On an early fall morning, Trustee James King can be found doing maintenance on his fishing equipment and reflecting on life as a lobsterman in these difficult times.
King has fished for lobster for 48 years and he said the industry is in “bad shape” right now and does not think it is economically feasible for a young person to go into the business. After the “catastrophic” die off in 1999, King said the industry has not recovered. He said Long Island Sound is in the extreme southern end of lobster territory and that rising water temperatures may be to blame for the current state of affairs.
Even though the season is shorter, there’s still work to be done.
“If you don’t like work, don’t bother being a fisherman,” King said.
King said it used to even be harder but with all the restrictions placed on local fishermen, it makes it difficult to work at all.
A North Fork resident since 1966, King has served as a trustee since 1996. As he approaches his upcoming re-election bid, he said he’s not a politician and making speeches makes him uncomfortable but he genuinely enjoys the work because he has concern for the marine environment. He said correcting mistakes made in the past takes time, but it is essential to do to improve the quality of the water in Southold Town.
Many of the North Fork’s wetland areas were filled in during the 1950s and 1960s because people believed wetlands were “useless, valueless properties,” King said. Add years of road runoff and sewage infiltrating the wetlands, and that leads to the closing of places like West Creek and Wickham Creek to shellfishing.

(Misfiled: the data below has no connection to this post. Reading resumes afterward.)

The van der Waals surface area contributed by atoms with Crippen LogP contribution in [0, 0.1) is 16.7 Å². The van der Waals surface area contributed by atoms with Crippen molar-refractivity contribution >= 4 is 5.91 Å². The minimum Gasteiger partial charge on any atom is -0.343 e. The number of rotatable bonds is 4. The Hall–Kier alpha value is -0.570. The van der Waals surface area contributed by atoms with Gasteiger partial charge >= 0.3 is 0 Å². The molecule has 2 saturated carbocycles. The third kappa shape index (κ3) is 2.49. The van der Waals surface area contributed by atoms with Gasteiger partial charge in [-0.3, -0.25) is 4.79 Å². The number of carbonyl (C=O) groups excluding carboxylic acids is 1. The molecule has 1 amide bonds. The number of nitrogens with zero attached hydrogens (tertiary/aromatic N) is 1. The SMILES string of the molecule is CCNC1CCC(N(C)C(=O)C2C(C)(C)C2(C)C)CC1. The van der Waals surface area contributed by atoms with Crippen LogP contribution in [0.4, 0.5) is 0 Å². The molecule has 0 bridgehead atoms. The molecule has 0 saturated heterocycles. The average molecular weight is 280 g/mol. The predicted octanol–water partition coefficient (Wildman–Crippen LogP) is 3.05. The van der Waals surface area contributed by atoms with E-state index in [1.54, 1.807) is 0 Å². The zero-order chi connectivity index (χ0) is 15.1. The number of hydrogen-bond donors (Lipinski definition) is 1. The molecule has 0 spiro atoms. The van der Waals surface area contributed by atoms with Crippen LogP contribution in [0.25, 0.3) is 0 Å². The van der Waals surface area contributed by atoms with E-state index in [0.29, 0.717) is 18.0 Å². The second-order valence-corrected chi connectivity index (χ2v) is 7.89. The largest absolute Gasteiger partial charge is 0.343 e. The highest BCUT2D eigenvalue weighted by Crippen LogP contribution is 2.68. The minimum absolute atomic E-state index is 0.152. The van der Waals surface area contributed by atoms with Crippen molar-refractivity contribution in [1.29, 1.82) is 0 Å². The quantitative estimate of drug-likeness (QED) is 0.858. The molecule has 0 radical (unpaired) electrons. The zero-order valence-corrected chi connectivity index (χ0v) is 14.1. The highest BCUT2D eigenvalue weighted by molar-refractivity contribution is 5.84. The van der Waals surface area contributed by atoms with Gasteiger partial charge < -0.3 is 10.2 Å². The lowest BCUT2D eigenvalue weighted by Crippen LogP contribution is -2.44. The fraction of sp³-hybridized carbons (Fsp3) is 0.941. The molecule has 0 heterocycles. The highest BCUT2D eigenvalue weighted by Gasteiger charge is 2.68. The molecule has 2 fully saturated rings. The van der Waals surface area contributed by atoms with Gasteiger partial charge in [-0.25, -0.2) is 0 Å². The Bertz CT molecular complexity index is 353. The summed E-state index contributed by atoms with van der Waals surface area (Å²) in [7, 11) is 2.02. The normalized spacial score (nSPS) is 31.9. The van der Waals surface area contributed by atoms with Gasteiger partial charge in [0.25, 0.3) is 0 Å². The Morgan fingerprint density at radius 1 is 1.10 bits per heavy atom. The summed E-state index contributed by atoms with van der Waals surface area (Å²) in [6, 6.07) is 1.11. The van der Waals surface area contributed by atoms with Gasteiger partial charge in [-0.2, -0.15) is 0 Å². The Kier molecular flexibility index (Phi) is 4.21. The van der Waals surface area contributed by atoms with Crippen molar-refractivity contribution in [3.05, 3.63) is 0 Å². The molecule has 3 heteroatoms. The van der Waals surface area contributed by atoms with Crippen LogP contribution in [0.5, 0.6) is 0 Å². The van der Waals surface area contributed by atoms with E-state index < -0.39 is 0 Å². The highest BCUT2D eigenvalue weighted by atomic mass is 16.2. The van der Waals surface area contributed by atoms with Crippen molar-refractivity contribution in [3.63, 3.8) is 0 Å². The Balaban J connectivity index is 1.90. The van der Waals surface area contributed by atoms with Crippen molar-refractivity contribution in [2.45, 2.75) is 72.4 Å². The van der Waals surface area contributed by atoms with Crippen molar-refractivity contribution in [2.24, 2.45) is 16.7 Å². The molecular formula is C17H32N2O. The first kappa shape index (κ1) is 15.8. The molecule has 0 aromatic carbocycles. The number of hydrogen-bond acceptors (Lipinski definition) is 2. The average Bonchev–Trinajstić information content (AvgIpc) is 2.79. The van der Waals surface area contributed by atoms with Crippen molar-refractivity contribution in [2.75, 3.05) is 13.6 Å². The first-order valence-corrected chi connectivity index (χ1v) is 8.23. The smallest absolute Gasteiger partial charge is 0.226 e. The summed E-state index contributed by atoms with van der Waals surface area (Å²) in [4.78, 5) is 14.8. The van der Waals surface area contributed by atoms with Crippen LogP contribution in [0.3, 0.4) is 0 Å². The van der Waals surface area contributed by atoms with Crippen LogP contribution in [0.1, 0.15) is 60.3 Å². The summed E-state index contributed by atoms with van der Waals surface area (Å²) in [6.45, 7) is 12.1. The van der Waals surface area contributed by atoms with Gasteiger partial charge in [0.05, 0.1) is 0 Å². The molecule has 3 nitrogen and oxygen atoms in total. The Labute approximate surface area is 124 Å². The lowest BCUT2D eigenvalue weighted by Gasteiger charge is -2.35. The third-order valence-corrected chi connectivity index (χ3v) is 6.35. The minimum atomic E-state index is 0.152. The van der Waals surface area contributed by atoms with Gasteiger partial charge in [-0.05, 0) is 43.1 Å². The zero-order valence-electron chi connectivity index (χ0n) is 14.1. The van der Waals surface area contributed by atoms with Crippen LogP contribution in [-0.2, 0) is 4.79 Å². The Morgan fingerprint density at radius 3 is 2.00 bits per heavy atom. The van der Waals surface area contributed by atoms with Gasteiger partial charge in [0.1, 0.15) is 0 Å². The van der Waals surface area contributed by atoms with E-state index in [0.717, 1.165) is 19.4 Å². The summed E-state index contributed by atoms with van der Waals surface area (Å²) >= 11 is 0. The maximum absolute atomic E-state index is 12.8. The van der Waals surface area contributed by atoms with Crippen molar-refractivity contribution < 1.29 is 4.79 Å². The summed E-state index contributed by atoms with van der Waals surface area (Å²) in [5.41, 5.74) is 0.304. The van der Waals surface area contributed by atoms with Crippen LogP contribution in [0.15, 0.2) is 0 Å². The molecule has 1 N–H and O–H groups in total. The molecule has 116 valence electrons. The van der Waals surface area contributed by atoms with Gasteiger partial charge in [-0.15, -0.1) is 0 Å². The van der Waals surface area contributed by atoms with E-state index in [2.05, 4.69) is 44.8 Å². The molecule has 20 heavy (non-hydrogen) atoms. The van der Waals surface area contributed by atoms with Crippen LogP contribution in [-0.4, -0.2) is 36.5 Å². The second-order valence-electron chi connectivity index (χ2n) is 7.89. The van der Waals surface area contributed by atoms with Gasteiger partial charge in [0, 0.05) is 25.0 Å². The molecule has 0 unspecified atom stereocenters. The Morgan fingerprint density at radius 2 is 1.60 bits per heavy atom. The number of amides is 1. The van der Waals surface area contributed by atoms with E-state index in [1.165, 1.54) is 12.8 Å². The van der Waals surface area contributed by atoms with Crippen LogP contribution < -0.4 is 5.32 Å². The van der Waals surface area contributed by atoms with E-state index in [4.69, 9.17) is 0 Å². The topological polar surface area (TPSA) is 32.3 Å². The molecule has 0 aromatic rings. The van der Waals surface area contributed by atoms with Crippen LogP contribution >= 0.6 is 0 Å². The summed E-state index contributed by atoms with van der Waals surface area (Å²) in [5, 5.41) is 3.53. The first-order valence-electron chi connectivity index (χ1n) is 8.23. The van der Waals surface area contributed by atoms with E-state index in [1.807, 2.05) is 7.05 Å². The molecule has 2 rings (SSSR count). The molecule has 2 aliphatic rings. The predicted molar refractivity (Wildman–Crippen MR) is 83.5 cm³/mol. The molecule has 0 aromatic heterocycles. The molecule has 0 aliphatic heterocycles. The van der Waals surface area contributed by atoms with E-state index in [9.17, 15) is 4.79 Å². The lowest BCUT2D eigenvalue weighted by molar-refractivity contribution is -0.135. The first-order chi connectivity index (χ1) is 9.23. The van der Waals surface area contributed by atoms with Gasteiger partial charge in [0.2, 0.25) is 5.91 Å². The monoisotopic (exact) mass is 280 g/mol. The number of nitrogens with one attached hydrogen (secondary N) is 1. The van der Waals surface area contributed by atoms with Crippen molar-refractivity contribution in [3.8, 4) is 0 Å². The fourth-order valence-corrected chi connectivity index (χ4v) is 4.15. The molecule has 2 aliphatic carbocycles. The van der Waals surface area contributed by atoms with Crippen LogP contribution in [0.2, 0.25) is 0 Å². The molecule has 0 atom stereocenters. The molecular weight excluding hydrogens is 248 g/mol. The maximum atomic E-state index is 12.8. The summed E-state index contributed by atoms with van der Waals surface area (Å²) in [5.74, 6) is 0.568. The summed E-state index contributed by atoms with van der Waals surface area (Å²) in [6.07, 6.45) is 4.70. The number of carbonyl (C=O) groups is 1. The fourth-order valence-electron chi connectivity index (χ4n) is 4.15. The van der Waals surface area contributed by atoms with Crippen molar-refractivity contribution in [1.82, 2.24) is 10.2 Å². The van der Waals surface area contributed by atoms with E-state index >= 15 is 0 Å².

“People don’t get upset until it’s closed,” he said.
Protecting the wetlands is at the core of why he enjoys being a trustee, though his years on the job have sometimes made him jaded. He said they are making progress and reversing some of the damage but people still try to circumvent town laws.
“Some people want what they want when they want it,” he said.
Trying to balance those applications with conservation is sometimes difficult. He said people keep finding spots for docks and homes in some of the North Fork’s “least desirable” locations that were approved as building lots years ago. He said the trustees have been taken to court for denying some applications and they have lost. He cited a recent case the town lost because the trustees denied an application with a sanitary system 30 feet away from the wetlands and the court reversed their decision.
“We’re not going to stop development. We can slow it down and do it more intelligently,” King said.
As he looks towards his future, King said he has no plans to quit being a lobsterman. Though times are lean, he said he loves what he does and is able to get by.
“Something just draws us to the water. I know it’s a part of me,” he said.